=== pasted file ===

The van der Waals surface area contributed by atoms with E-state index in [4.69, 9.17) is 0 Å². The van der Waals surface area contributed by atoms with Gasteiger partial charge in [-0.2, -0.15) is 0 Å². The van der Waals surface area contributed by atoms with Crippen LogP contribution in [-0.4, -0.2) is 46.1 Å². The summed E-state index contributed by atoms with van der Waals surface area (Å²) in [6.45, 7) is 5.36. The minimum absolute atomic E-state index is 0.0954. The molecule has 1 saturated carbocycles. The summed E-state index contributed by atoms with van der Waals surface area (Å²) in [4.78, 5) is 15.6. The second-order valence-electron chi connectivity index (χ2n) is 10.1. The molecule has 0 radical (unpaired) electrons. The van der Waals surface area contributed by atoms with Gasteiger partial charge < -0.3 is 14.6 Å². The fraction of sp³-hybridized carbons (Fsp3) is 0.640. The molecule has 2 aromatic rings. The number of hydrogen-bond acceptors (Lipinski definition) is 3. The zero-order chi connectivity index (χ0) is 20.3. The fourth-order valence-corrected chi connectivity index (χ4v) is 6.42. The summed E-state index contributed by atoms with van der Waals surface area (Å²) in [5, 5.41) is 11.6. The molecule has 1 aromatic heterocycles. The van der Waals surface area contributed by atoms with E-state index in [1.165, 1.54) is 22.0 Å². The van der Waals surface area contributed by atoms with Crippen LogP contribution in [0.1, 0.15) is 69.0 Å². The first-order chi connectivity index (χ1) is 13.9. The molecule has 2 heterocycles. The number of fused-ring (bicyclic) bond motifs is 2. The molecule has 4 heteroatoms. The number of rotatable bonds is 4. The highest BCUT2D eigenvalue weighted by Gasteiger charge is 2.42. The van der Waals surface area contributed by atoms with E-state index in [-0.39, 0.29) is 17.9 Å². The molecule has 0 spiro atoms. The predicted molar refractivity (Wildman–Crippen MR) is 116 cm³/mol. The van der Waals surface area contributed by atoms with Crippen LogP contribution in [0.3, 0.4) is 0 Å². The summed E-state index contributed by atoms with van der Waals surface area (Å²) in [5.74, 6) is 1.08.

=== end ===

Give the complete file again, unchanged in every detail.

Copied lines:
The van der Waals surface area contributed by atoms with E-state index in [4.69, 9.17) is 0 Å². The van der Waals surface area contributed by atoms with Gasteiger partial charge in [-0.2, -0.15) is 0 Å². The van der Waals surface area contributed by atoms with Crippen LogP contribution in [-0.4, -0.2) is 46.1 Å². The summed E-state index contributed by atoms with van der Waals surface area (Å²) in [6.45, 7) is 5.36. The minimum absolute atomic E-state index is 0.0954. The molecule has 1 saturated carbocycles. The summed E-state index contributed by atoms with van der Waals surface area (Å²) in [4.78, 5) is 15.6. The second-order valence-electron chi connectivity index (χ2n) is 10.1. The molecule has 0 radical (unpaired) electrons. The van der Waals surface area contributed by atoms with Gasteiger partial charge < -0.3 is 14.6 Å². The fraction of sp³-hybridized carbons (Fsp3) is 0.640. The molecule has 2 aromatic rings. The number of hydrogen-bond acceptors (Lipinski definition) is 3. The zero-order chi connectivity index (χ0) is 20.3. The fourth-order valence-corrected chi connectivity index (χ4v) is 6.42. The summed E-state index contributed by atoms with van der Waals surface area (Å²) in [5, 5.41) is 11.6. The molecule has 1 aromatic heterocycles. The van der Waals surface area contributed by atoms with E-state index in [1.165, 1.54) is 22.0 Å². The van der Waals surface area contributed by atoms with Crippen LogP contribution in [0.1, 0.15) is 69.0 Å². The first-order chi connectivity index (χ1) is 13.9. The molecule has 2 heterocycles. The number of fused-ring (bicyclic) bond motifs is 2. The molecule has 4 heteroatoms. The number of rotatable bonds is 4. The highest BCUT2D eigenvalue weighted by Gasteiger charge is 2.42. The van der Waals surface area contributed by atoms with E-state index in [-0.39, 0.29) is 17.9 Å². The molecule has 0 spiro atoms. The predicted molar refractivity (Wildman–Crippen MR) is 116 cm³/mol. The van der Waals surface area contributed by atoms with Crippen LogP contribution in [0.3, 0.4) is 0 Å². The summed E-state index contributed by atoms with van der Waals surface area (Å²) in [5.74, 6) is 1.08.